15. 15. Palestinian flotilla has elevated her from relative political obscurity, transforming her into the poster child for the growing rift between Israel’s Jewish majority and its Arab minority. International approval & disapproval: The word “international” has appeared 30 times across all articles. While countries such as U.S. and Greece have been shown as the main actors upholding the blockade, countries such as Turkey, France, Sweden and Ireland have been shown as main actors condemning the blockade. Aid I had chosen Aid not only because this project is on Freedom Flotilla but also because words such as “flotilla”, “international” and “activists” that are closely associated with aid have appeared 84 times, 30 times and 29 times respectively across all articles. The implication of the word aid in the articles ranges from economic aid to political aid & support from a number of countries. While Greece has been shown as a country supportive of the Israeli government, Ireland has been shown as a country supportive of the Palestinian people. Interestingly, U.S. has been shown as a country supportive of both Israel and Palestine. Greek support for Israel has been shown by explaining the Greek ban on all Gaza bound fleet that has been referred to as “outsourcing of Israeli foreign policy” by the American activists. Irish support for Gaza has been implicitly conveyed through news coverage of sabotage of two Irish boats by Israeli soldiers. While the American activists have been shown to be advocating Gaza, the American government has been shown to be in support of Israel. Rights Rights is the least popular node across the articles. However, the node has manifested itself in unique ways in different articles. Few references have been made to the rights of the Palestinians to live peacefully in their space. According to the newspaper, the women, children and elderly in Palestine should not have to pay for the problems that Israel has with Hamas. Moreover, it seems that the Obama administration has been trying to legitimize Israel’s blockade of the strip, and delegitimize the attempts of the American activists to challenge the blockade, ​drawing from the security concerns that Israel faces from Hamas - Controlled Gaza. ​References have also been made to the oppression of rights of the Arab minority to voice their opinion in Israel. This shows that although both the U.S. and the newspaper itself highly condemn Hamas authorized terrorist activities, they use it to justify the rights of two completely different groups of people.
  16. 16. Word Length Count Weighted Percentage flotilla 8 84 1.53% blockade 8 31 0.56% palestinian 11 31 0.56% international 13 30 0.55% activists 9 29 0.53% netanyahu 9 24 0.44% palestinians 12 19 0.35% president 9 16 0.29% administration 14 15 0.27% hezbollah 9 15 0.27% minister 8 15 0.27% nasrallah 9 15 0.27% negotiations 12 14 0.25% washington 10 13 0.24% incident 8 11 0.20% Al-Ahram-Egypt Al-Ahram is the second oldest newspaper in Egypt and among the widest-circulating newspapers in the world. Because privately-owned news sources are illegal in Egypt, the Egyptian government has majority ownership of the paper; this has led to a history of influence and accusations of censorship by the Egyptian government, potentially demonstrating biases reflecting Egypt's foreign policy agenda. Their political alignment is nebulous, but the outlet downplays Egypt's involvement in the Flotilla and focuses on portraying relations with Israel negatively. The articles express admiration for Turkey's decision to cut ties with Israel, and while they do not show any direct support for the Flotilla, they publish reports on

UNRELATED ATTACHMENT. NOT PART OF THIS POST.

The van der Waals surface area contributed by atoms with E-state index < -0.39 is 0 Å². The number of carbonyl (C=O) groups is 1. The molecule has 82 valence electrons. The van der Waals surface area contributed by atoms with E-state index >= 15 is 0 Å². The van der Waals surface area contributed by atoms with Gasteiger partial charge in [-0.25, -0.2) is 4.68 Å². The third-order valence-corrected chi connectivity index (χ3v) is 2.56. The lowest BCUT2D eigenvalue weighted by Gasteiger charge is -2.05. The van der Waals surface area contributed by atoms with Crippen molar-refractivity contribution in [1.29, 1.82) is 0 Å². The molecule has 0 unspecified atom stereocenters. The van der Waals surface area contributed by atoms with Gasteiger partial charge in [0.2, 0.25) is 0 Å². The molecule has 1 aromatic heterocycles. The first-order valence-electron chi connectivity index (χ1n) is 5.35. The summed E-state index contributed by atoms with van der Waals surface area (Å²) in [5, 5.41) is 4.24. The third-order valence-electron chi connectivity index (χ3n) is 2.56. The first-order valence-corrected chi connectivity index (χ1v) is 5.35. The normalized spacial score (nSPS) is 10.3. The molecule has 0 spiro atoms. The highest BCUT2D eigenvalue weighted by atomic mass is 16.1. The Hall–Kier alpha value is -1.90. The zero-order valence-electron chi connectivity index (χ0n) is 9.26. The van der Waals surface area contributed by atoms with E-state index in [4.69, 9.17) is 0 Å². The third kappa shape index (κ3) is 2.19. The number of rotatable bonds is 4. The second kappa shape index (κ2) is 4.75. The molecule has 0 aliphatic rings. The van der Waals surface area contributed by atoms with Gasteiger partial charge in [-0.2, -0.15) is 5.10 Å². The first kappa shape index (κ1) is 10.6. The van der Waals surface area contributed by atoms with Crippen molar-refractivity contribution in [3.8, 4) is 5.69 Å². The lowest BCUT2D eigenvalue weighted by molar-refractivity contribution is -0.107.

17. 17. official opinions in favor of the Flotilla, on Egypt’s decision to allow searched aid vessels into Gaza, and on the right of Palestinians to humanitarian aid. There is a notable gap between the first article of the set, published December 2010, and the rest of the articles, which begin in April 2011 and continue from there; this is mostly due to the Arab Spring, during which it appears all available reporting staff were focused on the uprising. Even when news returns to the subject of the flotilla, several of the articles published come from associated presses, and those that don’t are relegated to a specific few writers. The political tensions caused/elevated by the Spring are generally downplayed in the articles. Node Analysis Conflict (subnode: casualties) Conflict was the most common theme across the articles, signifying Egyptian focus on the violence perpetrated by Israeli forces during the course of the flotilla conflict. Al-Ahram brought up the slaughter of eight Turkish citizens and one Turkish-American by IDF forces on the Mavi Marmara in almost every single article, which accounted for a significant number of the references to death and casualties, but also often did this in conjunction with discussion of IDF brutality against Egyptians. While the paper never questioned the Egyptian government’s plans to address the violence against Egyptians, by repeatedly bringing up Turkey’s response to the deaths of its citizens it was able to subtly address the notion of what the consequences of following Turkey’s example (or not) could be. Allegiance (subnode: International Approval) Allegiance was the second-most common node coded due to Al-Ahram’s focus on the actors involved in the flotilla and blockade conflicts rather than on the aid crisis in Gaza or the humanitarian efforts of the flotilla activists. Allegiance typically stood for the political ties being referenced by various nations, while International Approval was focused primarily on the influence of non-state actors such as UN officials. Egypt was preoccupied with Israel’s side of the conflict, shown both by almost no mention of Egypt’s own role in the blockade as well as with heavy focus on Turkey, Greece, the UN, and the EU. Turkey came up most often--the nation’s decision to end all contact with Israel until an apology for the deaths aboard the Mavi Marmara was issued was supported by Egyptians; Al-Ahram frequently reported that the consensus in Egypt was that the Egyptian government should have followed suit and cut ties with Israel entirely. Also important were Greece and the UN, both of which expressed serious concerns over the possibility of weapons being smuggled into Gaza by the activists aboard the flotilla. Al-Ahram attempted to be vague about Egypt’s own political position on the subject, but the anti-Israeli and pro-Palestinian, if not pro-flotilla, sentiments were obvious within the articles. ​Leadership